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Which tools are considered best-quality for compressing textures for use in OpenGL? Which can be used from the Linux commandline?

And which lossless compressors give good ratio/speed on compressed textures?

(I see that Skyrim's BSA archives are typically only half the size of the DDSes they contain)

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2 Answers

You'll usually find the graphics card manufacturers provide decent tools for compression textures, such as Nvidia here. These seem to be supported on multiple platforms.

For hardware accelerated rendering you'll not find any lossless formats supported that offer any compression. The most popular current formats supported for example by graphics cards under DirectX are DXT1/3/5 for images, DXTN for normal maps. I don't use OpenGL but I'd expect these to be supported even if called something slightly different.

I've typically seen DXT textures zip to about half their original size, so it's possible just using zlib will get you the same end result (then decompress before uploading to the gfx hardware).

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Compressed textures always(*) have fixed compression ratios. Basically all of the formats I've seen take a tile of texels (such as 4x4) and store just enough information to regenerate the tile, or something that resembles that tile closely enough. Comparing different compression methods you have a tradeoff between blurriness and noisiness, but the basic principles (patented, of course) seem to be the same everywhere.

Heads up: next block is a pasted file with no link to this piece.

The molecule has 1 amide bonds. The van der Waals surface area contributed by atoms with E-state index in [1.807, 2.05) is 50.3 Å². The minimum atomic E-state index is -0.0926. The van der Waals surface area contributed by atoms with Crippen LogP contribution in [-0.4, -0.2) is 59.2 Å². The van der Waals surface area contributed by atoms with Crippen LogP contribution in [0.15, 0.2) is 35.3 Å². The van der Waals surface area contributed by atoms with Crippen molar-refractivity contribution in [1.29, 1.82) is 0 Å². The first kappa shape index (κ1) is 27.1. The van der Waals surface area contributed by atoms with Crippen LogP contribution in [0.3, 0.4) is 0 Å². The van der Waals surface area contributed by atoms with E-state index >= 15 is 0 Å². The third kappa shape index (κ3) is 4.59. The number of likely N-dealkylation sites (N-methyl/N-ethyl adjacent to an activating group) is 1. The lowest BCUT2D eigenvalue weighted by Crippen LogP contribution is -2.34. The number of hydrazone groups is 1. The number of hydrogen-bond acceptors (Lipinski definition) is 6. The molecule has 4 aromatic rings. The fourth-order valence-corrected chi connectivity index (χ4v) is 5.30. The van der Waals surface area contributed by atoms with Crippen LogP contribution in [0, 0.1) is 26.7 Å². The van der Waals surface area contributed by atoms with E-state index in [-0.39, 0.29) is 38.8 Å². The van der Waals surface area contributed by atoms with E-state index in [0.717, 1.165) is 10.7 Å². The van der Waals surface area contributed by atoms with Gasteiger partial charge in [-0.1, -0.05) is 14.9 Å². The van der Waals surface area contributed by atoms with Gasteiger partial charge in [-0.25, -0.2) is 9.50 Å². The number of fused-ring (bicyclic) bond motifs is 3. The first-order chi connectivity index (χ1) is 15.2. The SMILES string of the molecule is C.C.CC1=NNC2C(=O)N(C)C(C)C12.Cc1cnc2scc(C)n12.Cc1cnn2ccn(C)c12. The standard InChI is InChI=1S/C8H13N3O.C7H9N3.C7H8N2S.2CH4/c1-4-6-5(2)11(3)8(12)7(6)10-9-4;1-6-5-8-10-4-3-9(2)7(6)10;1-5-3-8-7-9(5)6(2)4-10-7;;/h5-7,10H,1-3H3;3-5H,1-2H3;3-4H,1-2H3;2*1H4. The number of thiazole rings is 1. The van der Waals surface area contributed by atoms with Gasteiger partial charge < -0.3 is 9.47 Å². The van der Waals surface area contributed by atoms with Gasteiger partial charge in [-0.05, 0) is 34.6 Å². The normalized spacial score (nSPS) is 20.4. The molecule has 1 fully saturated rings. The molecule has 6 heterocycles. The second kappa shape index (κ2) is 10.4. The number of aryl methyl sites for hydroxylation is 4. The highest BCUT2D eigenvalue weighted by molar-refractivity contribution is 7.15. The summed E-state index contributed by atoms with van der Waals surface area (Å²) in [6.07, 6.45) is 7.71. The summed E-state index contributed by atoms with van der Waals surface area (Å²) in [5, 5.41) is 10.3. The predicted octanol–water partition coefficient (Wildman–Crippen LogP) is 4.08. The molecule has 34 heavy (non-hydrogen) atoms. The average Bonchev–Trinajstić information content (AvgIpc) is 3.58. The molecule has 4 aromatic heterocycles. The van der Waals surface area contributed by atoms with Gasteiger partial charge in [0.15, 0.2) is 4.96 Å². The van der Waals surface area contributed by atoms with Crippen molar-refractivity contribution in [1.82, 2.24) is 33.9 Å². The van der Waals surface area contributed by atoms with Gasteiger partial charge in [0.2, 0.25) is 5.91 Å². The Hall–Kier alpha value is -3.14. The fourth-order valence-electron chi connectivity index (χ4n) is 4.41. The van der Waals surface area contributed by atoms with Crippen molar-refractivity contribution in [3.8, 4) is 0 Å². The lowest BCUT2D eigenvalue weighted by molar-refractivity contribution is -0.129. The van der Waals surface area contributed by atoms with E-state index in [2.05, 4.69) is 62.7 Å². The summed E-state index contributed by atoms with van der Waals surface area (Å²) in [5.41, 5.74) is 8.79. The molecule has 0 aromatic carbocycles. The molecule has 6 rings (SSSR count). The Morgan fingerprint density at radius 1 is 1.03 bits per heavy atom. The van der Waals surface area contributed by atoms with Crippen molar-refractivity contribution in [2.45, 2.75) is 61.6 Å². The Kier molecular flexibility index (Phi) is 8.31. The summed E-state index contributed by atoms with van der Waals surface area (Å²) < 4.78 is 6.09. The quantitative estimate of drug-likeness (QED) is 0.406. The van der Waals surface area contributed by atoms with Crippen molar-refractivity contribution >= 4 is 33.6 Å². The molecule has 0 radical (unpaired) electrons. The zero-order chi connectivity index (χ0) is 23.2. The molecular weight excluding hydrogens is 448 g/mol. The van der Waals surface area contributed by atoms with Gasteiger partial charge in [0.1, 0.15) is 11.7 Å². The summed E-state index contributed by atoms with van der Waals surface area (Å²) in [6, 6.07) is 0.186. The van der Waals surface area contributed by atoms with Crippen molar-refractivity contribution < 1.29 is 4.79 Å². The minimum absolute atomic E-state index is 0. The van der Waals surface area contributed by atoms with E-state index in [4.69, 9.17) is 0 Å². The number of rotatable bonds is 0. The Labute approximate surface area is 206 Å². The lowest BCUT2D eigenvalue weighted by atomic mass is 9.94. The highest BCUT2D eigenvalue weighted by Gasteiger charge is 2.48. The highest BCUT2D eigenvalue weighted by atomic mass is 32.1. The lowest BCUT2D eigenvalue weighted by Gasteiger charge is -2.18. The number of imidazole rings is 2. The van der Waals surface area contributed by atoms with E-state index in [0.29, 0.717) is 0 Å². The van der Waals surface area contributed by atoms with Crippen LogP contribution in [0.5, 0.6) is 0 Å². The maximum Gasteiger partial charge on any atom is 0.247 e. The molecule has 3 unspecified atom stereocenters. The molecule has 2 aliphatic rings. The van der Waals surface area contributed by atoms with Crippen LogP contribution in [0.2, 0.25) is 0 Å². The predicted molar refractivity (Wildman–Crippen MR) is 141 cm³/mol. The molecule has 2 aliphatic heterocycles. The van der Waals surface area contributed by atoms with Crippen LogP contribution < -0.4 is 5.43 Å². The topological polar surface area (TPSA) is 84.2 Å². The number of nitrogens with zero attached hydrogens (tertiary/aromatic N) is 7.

Paletted textures can also be seen as a primitive compression method.

The positive side of these kinds of compression is that it's (relatively) easy to build hardware that can perform random access reads from it. If you'd store your textures as PNGs or JPGs in memory, you'd have to decompress, on average, 50% of the image on every texture fetch. That's just not feasible =)

Due to these limitations, the "compressed" textures can be compressed further with traditional compression methods, like ZLIB

(*) today, at least. Who knows, maybe someone will think of something new.

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Spot on; so the question is, which tools do the best job of minimising artifacts from the compression of the texture, and what compression algorithms give the best decompression-speed to compression-ratios for compressed textures? LZO vs ZLIB vs anything else? –  Will Feb 13 '12 at 10:15
    
I don't have enough experience with various tools for the texture compression, which is why I didn't touch that part in my answer - I've just used ATIs compressonator and been happy with the result. But I'm afraid the answer depends a lot on your source data and actual requirements. As to LZO vs ZLIB vs others, I'd say, if ZLIB is good enough, just use it and move on to something more important; if it's not, then benchmark various things yourself with your real data. –  Jari Komppa Feb 13 '12 at 10:20
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